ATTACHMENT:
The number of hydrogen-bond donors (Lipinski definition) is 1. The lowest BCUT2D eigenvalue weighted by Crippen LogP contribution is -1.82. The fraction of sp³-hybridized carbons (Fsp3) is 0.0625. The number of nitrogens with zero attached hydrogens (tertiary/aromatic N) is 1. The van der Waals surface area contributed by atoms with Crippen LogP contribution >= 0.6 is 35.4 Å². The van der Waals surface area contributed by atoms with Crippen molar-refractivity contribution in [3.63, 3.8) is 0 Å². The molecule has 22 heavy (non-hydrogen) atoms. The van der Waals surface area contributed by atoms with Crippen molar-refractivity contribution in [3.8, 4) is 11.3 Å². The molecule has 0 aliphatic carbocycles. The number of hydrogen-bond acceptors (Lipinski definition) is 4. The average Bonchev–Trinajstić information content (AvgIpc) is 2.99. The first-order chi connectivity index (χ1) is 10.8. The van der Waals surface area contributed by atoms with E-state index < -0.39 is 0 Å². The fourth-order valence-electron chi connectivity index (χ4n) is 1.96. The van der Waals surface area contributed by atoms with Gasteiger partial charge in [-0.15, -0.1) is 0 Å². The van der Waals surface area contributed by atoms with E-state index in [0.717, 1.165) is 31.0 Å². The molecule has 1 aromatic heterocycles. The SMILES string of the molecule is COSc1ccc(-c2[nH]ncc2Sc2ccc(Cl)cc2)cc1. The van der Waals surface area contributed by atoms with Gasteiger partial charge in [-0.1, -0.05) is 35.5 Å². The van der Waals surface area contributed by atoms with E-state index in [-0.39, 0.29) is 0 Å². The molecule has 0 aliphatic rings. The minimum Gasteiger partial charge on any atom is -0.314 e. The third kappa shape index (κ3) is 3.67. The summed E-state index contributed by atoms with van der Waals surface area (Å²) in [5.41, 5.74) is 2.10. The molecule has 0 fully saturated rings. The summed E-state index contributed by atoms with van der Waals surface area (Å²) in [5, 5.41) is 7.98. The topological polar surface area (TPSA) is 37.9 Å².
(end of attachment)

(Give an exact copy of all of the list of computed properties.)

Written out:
The number of hydrogen-bond donors (Lipinski definition) is 1. The lowest BCUT2D eigenvalue weighted by Crippen LogP contribution is -1.82. The fraction of sp³-hybridized carbons (Fsp3) is 0.0625. The number of nitrogens with zero attached hydrogens (tertiary/aromatic N) is 1. The van der Waals surface area contributed by atoms with Crippen LogP contribution >= 0.6 is 35.4 Å². The van der Waals surface area contributed by atoms with Crippen molar-refractivity contribution in [3.63, 3.8) is 0 Å². The molecule has 22 heavy (non-hydrogen) atoms. The van der Waals surface area contributed by atoms with Crippen molar-refractivity contribution in [3.8, 4) is 11.3 Å². The molecule has 0 aliphatic carbocycles. The number of hydrogen-bond acceptors (Lipinski definition) is 4. The average Bonchev–Trinajstić information content (AvgIpc) is 2.99. The first-order chi connectivity index (χ1) is 10.8. The van der Waals surface area contributed by atoms with E-state index < -0.39 is 0 Å². The fourth-order valence-electron chi connectivity index (χ4n) is 1.96. The van der Waals surface area contributed by atoms with Gasteiger partial charge in [-0.15, -0.1) is 0 Å². The van der Waals surface area contributed by atoms with E-state index in [0.717, 1.165) is 31.0 Å². The molecule has 1 aromatic heterocycles. The SMILES string of the molecule is COSc1ccc(-c2[nH]ncc2Sc2ccc(Cl)cc2)cc1. The van der Waals surface area contributed by atoms with Gasteiger partial charge in [-0.1, -0.05) is 35.5 Å². The van der Waals surface area contributed by atoms with E-state index in [-0.39, 0.29) is 0 Å². The molecule has 0 aliphatic rings. The minimum Gasteiger partial charge on any atom is -0.314 e. The third kappa shape index (κ3) is 3.67. The summed E-state index contributed by atoms with van der Waals surface area (Å²) in [5.41, 5.74) is 2.10. The molecule has 0 fully saturated rings. The summed E-state index contributed by atoms with van der Waals surface area (Å²) in [5, 5.41) is 7.98. The topological polar surface area (TPSA) is 37.9 Å².